Happy Birthday, Mr. Shakespeare!
Ah! It is your birthday, once again and an excuse for me to celebrate all that I have loved about your pen! The riches you have amassed over your lifetime make it almost unfair to other authors; I mean who can fill such huge boots? Not that the reader in me complains! I first read your work when I was a kid, 8 years perhaps? But I clearly remember the thrill that ran in my blood while reading King Lear. Experiencing that enmeshing of relationships to highlight various emotions driving life and gathering them all into a few pages of brilliant, dripping prose was scintillating! And since I shared a wonderful buddy-relationship with my father, the experience was heightened as I did a joint-reading with him. I read that work twice and I remember, discovering more meaning on my second reading. The book was a part of a thin collection of a few of your works (The Taming of the Shrew, The Tempest and a few others) and by the time I finished them all, I was ready to relish more.
Over the years, I have read many of your works, all celebrated (which is just how they should be!). Hamlet, Macbeth, King Lear and The Merchant of Venice are my top 4. I read a bit about you here and there and sensed you walked some thorny paths in life. But you never lied subdued. And that’s the foremost trait of a man worth emulating; never quitting. When I first came to know, I was surprised that in 1582, you married Anne who was 8 years your senior . For times which were orthodox and far from liberal, it seemed an audacious decision to take. But I had the privilege of knowing your thought processes from close proximity, through your sonnets in particular, and I realized you were a vagabond dreamer. You were a passionate chaser. You were on your own. You were a fierce advocate of living life on one’s own terms and went all out to snatch that life from the clutches of destiny. I may never know what it felt like being in such a tempest since I never heard you speak. But what you speak to me in your works, especially the latter ones, outline the pains you undertook and the costs you paid to uphold your head. I am quite proud that you never dropped your quill; some of the heaviest things are moved by the lightest levers.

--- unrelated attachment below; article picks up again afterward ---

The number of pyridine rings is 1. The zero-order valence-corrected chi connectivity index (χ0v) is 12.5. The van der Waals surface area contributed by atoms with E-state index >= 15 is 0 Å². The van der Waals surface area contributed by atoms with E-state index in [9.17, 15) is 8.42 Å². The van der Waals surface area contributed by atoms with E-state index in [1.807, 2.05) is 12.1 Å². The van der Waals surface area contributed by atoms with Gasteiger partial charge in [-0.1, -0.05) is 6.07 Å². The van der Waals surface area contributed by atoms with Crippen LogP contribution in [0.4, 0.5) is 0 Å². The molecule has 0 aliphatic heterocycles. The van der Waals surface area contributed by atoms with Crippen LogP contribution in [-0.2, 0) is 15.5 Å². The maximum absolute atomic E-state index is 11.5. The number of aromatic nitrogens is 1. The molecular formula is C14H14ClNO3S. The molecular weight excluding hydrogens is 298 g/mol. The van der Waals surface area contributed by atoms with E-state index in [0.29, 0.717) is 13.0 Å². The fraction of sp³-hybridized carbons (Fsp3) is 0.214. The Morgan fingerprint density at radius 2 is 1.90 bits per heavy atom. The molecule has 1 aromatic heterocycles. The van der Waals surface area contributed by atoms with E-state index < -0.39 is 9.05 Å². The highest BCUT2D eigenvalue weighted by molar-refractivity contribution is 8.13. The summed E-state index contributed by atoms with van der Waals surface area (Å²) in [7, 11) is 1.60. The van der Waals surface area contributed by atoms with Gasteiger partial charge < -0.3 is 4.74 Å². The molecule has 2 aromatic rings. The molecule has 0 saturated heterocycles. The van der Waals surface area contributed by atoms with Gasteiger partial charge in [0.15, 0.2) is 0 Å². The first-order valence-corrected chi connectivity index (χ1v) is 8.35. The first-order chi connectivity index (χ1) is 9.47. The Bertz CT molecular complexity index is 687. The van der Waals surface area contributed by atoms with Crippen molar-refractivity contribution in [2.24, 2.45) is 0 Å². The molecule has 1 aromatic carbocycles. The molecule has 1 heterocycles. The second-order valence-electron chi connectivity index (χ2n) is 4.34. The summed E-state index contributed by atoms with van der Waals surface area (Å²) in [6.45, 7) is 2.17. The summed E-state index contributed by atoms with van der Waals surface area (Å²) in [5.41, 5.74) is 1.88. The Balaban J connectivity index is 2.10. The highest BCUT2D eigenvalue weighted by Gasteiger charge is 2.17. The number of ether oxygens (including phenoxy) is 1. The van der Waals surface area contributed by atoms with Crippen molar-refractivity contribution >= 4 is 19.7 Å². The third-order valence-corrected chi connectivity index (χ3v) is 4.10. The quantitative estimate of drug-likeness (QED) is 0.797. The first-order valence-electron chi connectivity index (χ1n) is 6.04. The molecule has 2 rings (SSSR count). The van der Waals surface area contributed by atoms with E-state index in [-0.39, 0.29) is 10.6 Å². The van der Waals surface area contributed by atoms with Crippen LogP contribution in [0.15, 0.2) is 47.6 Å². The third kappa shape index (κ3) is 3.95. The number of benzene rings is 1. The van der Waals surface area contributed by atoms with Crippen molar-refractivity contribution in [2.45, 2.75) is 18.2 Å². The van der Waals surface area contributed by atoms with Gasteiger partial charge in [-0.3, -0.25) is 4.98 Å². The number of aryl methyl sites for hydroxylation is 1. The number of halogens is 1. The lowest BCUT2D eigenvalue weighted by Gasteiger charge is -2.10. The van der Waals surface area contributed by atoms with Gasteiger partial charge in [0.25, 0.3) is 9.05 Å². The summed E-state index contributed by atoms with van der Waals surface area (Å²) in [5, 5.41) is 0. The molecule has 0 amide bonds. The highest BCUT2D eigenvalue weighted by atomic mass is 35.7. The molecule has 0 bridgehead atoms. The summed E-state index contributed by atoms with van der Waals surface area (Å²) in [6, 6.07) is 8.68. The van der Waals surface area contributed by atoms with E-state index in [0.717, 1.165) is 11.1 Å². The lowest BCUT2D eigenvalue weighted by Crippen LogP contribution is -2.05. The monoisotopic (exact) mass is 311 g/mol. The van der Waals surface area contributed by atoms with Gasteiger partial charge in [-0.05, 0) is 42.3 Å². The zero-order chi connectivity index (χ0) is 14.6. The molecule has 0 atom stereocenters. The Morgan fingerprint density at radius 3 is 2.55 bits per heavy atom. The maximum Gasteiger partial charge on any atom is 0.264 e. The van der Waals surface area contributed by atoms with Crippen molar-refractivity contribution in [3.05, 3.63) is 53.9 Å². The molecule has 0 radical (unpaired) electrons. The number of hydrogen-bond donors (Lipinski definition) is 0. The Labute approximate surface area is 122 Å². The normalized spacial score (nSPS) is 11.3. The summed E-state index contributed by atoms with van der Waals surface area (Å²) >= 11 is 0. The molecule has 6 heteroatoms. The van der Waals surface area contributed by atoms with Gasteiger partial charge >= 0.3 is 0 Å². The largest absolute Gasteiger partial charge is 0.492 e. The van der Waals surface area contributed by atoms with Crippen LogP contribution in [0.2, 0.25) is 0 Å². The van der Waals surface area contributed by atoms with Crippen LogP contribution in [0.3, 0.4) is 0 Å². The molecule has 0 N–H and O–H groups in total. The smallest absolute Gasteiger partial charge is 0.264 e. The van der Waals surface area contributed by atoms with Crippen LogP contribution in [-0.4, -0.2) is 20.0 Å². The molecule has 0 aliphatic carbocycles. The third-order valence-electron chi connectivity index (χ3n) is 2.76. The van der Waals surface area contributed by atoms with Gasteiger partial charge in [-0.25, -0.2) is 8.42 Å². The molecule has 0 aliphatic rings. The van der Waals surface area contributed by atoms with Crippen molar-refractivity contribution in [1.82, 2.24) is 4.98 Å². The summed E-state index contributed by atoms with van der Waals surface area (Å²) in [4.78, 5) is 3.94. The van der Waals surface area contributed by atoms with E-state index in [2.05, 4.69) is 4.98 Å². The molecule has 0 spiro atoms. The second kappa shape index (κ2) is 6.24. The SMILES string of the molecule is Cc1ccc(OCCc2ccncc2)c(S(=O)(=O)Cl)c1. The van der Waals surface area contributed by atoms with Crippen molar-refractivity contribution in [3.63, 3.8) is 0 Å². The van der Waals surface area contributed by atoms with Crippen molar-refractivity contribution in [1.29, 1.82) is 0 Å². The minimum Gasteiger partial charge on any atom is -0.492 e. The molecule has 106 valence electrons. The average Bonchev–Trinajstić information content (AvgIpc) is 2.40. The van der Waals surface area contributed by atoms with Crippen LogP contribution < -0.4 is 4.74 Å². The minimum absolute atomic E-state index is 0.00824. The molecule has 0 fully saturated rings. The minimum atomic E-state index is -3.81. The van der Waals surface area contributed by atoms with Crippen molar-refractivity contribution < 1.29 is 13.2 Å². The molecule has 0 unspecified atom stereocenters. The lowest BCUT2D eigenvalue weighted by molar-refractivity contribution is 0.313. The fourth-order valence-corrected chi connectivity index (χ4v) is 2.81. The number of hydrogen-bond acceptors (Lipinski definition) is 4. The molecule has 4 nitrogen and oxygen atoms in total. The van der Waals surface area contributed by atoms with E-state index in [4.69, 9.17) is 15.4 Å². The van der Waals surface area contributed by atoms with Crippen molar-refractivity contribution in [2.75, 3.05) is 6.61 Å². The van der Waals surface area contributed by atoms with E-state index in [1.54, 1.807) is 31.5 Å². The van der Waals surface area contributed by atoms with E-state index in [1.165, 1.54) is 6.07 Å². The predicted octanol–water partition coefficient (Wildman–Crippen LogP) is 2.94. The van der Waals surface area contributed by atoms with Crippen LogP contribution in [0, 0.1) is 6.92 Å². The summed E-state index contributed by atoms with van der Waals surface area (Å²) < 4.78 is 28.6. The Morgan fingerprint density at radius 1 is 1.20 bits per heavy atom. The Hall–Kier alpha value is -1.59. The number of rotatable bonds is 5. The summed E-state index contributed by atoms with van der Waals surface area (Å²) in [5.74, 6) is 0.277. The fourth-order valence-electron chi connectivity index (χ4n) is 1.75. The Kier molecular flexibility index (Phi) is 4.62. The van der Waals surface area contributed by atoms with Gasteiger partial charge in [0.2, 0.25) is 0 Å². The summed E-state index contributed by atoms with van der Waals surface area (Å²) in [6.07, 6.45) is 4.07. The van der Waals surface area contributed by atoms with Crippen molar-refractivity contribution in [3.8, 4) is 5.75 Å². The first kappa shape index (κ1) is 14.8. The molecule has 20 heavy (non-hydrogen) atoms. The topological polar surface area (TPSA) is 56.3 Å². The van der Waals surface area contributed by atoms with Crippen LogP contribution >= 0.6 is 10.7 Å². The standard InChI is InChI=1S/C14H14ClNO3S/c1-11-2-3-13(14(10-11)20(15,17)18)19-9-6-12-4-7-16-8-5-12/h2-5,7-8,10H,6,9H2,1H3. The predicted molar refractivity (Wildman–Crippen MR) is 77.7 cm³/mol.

Well, to give you a gift today, I plan to read one of your works this week. In my small little way, I wish to tell you that you will forever be a part of my reading sojourn; in dawn and in dusk. And it is not a matter of deliberation; not a matter of to be or not to be.